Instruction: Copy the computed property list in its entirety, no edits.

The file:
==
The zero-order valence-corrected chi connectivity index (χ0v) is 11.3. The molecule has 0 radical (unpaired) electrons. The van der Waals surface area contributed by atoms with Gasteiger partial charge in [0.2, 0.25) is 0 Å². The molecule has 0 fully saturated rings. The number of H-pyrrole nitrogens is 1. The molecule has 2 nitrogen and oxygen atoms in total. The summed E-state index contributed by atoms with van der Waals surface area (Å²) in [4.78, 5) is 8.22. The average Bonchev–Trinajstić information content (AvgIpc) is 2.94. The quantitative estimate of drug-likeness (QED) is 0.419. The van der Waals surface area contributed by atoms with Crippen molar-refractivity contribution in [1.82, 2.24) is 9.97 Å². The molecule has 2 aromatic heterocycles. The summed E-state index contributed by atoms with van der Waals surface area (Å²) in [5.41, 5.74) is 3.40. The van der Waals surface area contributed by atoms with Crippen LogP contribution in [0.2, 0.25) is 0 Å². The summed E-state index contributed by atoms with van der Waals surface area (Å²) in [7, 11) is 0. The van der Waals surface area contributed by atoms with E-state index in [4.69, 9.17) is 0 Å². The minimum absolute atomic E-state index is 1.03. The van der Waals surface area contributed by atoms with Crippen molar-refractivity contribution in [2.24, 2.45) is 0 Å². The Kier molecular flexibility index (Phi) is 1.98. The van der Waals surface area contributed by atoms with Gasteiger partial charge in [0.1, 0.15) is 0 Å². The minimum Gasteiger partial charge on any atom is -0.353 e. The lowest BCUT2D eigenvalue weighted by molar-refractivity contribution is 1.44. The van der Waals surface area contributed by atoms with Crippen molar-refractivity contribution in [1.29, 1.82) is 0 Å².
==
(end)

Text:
The zero-order valence-corrected chi connectivity index (χ0v) is 11.3. The molecule has 0 radical (unpaired) electrons. The van der Waals surface area contributed by atoms with Gasteiger partial charge in [0.2, 0.25) is 0 Å². The molecule has 0 fully saturated rings. The number of H-pyrrole nitrogens is 1. The molecule has 2 nitrogen and oxygen atoms in total. The summed E-state index contributed by atoms with van der Waals surface area (Å²) in [4.78, 5) is 8.22. The average Bonchev–Trinajstić information content (AvgIpc) is 2.94. The quantitative estimate of drug-likeness (QED) is 0.419. The van der Waals surface area contributed by atoms with Crippen molar-refractivity contribution in [1.82, 2.24) is 9.97 Å². The molecule has 2 aromatic heterocycles. The summed E-state index contributed by atoms with van der Waals surface area (Å²) in [5.41, 5.74) is 3.40. The van der Waals surface area contributed by atoms with Crippen LogP contribution in [0.2, 0.25) is 0 Å². The summed E-state index contributed by atoms with van der Waals surface area (Å²) in [7, 11) is 0. The van der Waals surface area contributed by atoms with E-state index in [4.69, 9.17) is 0 Å². The minimum absolute atomic E-state index is 1.03. The van der Waals surface area contributed by atoms with Crippen molar-refractivity contribution in [2.24, 2.45) is 0 Å². The Kier molecular flexibility index (Phi) is 1.98. The van der Waals surface area contributed by atoms with Gasteiger partial charge in [0.1, 0.15) is 0 Å². The minimum Gasteiger partial charge on any atom is -0.353 e. The lowest BCUT2D eigenvalue weighted by molar-refractivity contribution is 1.44. The van der Waals surface area contributed by atoms with Crippen molar-refractivity contribution in [1.29, 1.82) is 0 Å².